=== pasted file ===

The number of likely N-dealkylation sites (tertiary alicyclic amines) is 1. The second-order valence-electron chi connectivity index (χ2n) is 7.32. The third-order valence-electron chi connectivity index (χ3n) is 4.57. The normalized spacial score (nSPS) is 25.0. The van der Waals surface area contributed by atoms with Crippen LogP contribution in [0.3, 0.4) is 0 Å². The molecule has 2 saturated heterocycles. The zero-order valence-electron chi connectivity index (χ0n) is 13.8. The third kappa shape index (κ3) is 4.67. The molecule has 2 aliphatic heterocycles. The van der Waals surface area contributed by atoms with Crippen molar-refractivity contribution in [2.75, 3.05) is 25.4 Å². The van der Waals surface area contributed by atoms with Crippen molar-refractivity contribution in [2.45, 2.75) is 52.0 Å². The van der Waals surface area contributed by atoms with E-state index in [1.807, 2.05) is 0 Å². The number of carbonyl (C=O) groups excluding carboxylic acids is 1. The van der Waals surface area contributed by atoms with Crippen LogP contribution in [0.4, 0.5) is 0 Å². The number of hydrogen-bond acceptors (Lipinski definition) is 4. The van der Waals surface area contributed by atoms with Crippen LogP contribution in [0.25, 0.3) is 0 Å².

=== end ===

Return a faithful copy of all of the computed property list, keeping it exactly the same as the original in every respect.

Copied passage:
The number of likely N-dealkylation sites (tertiary alicyclic amines) is 1. The second-order valence-electron chi connectivity index (χ2n) is 7.32. The third-order valence-electron chi connectivity index (χ3n) is 4.57. The normalized spacial score (nSPS) is 25.0. The van der Waals surface area contributed by atoms with Crippen LogP contribution in [0.3, 0.4) is 0 Å². The molecule has 2 saturated heterocycles. The zero-order valence-electron chi connectivity index (χ0n) is 13.8. The third kappa shape index (κ3) is 4.67. The molecule has 2 aliphatic heterocycles. The van der Waals surface area contributed by atoms with Crippen molar-refractivity contribution in [2.75, 3.05) is 25.4 Å². The van der Waals surface area contributed by atoms with Crippen molar-refractivity contribution in [2.45, 2.75) is 52.0 Å². The van der Waals surface area contributed by atoms with E-state index in [1.807, 2.05) is 0 Å². The number of carbonyl (C=O) groups excluding carboxylic acids is 1. The van der Waals surface area contributed by atoms with Crippen LogP contribution in [0.4, 0.5) is 0 Å². The number of hydrogen-bond acceptors (Lipinski definition) is 4. The van der Waals surface area contributed by atoms with Crippen LogP contribution in [0.25, 0.3) is 0 Å².